A Rapid Physical Habitat Assessment of Wadeable Streams for Mixed-Land-Use Watersheds
AbstractMitigating stream and river impairment is complex, particularly in mixed-land-use watersheds given the likelihood of integrated responses of stream restoration to coupled and ongoing terrestrial ecosystem disturbance and the need for periodic reassessment and maintenance. Traditional biological sampling (e.g., macroinvertebrate sampling or other biological indices) alone seldom identifies the cause of biological community impairment and large fiscal investments are often made with no apparent improvement to aquatic ecosystem health. A stream physical habitat assessment (PHA) can yield information that, when paired with land-use data may reveal causal patterns in aquatic physical habitat degradation and help to identify sites for rehabilitation or restoration. A rapid and customizable physical habitat assessment method (rPHA) is presented that reduces commonly high PHA time and labor costs while facilitating informative value. Sampling time is reduced to approximately 30–40 min per survey site with a crew of three individuals. The method is flexible and thus adaptable to varied applications and needs. The rPHA design facilitates replication at regular spatial and temporal intervals thereby informing land-use managers and agencies of current conditions and trends in habitat response to natural and anthropogenic stressors. The rPHA outcomes can thus provide science-based supplemental information to better inform management practices and stream restoration decisions in contemporary mixed-land-use watersheds. View Full-Text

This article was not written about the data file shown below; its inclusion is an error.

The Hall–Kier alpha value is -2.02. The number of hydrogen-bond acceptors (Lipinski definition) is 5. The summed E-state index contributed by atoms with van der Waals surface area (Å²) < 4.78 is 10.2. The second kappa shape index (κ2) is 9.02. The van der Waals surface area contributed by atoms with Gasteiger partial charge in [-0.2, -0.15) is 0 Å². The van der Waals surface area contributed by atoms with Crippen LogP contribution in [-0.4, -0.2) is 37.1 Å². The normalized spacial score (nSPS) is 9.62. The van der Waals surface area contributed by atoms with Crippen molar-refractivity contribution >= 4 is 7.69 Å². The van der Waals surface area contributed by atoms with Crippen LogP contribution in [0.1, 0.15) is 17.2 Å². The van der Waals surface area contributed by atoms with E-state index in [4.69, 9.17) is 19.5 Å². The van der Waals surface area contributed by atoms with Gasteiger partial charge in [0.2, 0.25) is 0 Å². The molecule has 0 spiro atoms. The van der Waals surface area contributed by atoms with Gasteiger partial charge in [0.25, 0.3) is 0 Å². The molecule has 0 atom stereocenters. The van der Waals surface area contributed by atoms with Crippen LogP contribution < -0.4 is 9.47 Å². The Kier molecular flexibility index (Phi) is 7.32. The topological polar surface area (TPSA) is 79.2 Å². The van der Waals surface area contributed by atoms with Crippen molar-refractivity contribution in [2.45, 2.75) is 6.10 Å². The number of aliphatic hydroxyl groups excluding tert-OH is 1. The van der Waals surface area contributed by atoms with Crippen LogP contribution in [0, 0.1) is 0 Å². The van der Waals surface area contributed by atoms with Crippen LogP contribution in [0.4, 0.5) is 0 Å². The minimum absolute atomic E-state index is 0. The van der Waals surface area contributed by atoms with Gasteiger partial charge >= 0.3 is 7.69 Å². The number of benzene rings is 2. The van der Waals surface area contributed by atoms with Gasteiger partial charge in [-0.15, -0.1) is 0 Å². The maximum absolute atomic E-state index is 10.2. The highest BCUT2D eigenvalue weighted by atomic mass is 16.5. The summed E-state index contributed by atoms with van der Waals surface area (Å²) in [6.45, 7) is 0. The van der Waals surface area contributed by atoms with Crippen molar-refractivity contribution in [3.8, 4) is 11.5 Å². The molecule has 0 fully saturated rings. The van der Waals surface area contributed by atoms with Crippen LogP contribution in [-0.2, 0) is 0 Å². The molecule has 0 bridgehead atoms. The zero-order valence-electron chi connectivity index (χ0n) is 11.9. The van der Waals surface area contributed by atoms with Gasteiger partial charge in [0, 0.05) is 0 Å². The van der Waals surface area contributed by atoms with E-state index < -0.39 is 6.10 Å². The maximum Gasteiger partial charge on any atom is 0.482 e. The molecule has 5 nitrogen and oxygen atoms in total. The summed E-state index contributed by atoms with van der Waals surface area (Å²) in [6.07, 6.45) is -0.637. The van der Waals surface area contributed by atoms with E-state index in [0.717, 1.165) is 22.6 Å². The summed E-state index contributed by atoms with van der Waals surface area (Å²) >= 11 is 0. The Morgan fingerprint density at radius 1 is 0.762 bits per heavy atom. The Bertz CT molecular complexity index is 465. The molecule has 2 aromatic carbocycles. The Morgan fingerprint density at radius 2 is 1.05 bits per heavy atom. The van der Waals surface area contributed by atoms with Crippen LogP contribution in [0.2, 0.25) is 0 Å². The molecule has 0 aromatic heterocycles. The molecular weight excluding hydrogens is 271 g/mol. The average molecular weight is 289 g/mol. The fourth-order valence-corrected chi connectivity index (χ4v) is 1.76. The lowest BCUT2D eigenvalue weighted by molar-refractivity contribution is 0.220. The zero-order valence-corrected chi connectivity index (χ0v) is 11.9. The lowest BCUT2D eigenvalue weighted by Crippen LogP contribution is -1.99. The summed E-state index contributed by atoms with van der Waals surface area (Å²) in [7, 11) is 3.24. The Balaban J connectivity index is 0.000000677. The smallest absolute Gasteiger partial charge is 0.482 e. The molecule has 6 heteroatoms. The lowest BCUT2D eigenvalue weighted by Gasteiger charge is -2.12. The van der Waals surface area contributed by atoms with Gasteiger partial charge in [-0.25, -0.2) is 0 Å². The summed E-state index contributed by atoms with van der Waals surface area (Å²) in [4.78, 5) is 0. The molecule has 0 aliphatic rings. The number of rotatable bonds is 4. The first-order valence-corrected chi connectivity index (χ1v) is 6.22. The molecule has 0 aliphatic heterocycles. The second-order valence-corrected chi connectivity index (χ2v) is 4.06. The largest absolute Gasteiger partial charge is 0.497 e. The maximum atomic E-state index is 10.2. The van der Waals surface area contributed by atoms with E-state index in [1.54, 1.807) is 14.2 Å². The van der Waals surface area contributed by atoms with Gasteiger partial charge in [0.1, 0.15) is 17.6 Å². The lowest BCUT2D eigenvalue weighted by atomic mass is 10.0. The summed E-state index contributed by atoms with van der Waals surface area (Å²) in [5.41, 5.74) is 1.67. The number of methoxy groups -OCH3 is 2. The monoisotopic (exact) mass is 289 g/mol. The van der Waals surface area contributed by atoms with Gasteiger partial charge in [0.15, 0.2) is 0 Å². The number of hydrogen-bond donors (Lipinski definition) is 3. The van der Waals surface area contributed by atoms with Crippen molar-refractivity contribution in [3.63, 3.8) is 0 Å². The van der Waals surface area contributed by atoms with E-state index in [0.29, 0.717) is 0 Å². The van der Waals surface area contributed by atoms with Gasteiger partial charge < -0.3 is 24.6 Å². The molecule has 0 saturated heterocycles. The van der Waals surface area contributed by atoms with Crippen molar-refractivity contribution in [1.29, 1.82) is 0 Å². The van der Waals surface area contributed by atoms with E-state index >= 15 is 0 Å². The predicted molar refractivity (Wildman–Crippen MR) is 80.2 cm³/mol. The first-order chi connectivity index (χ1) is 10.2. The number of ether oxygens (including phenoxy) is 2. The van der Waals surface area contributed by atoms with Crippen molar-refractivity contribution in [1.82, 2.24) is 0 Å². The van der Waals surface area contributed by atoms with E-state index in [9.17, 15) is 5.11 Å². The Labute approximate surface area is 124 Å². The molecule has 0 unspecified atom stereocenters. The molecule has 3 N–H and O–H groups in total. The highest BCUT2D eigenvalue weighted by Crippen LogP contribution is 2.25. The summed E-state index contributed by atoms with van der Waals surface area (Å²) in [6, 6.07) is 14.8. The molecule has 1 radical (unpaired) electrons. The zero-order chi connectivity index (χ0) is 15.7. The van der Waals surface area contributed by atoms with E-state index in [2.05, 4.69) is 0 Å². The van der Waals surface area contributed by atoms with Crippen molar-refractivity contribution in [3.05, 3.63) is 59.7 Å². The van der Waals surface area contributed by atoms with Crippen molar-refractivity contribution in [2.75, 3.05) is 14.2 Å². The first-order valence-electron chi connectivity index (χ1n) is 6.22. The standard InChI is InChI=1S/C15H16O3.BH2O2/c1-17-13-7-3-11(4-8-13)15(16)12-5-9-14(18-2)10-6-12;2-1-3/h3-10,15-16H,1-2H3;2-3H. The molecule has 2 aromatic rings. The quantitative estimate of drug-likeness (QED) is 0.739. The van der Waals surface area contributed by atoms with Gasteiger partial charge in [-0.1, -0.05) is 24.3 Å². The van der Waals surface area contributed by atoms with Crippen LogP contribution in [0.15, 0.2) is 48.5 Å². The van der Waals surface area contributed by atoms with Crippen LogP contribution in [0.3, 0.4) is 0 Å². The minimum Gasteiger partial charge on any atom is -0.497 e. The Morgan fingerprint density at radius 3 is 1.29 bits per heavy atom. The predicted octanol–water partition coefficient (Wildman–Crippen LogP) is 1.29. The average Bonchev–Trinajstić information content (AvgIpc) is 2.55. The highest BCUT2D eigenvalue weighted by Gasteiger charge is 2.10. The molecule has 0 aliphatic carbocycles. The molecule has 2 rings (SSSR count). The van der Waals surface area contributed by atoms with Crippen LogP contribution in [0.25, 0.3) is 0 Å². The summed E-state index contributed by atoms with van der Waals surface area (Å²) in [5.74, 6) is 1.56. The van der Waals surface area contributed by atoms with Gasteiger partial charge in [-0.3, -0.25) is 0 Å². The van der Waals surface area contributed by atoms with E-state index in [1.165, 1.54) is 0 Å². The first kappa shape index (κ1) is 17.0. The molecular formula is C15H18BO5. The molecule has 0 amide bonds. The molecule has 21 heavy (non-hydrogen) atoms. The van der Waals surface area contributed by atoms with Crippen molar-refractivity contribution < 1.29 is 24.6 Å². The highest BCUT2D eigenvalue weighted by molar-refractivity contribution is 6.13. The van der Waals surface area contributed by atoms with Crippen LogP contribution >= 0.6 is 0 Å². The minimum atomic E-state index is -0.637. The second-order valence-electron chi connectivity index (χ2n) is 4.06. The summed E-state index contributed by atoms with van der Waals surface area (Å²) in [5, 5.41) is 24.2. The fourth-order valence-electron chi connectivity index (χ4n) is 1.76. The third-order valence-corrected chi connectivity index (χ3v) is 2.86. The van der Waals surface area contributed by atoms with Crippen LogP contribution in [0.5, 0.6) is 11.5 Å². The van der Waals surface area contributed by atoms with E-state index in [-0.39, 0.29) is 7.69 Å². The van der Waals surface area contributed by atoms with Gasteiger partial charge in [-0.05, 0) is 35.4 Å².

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Hooper, L.; Hubbart, J.A. A Rapid Physical Habitat Assessment of Wadeable Streams for Mixed-Land-Use Watersheds. Hydrology 2016, 3, 37.
Hooper L, Hubbart JA. A Rapid Physical Habitat Assessment of Wadeable Streams for Mixed-Land-Use Watersheds. Hydrology. 2016; 3(4):37.Chicago/Turabian Style
Hooper, Lynne; Hubbart, Jason A. 2016. "A Rapid Physical Habitat Assessment of Wadeable Streams for Mixed-Land-Use Watersheds." Hydrology 3, no. 4: 37.
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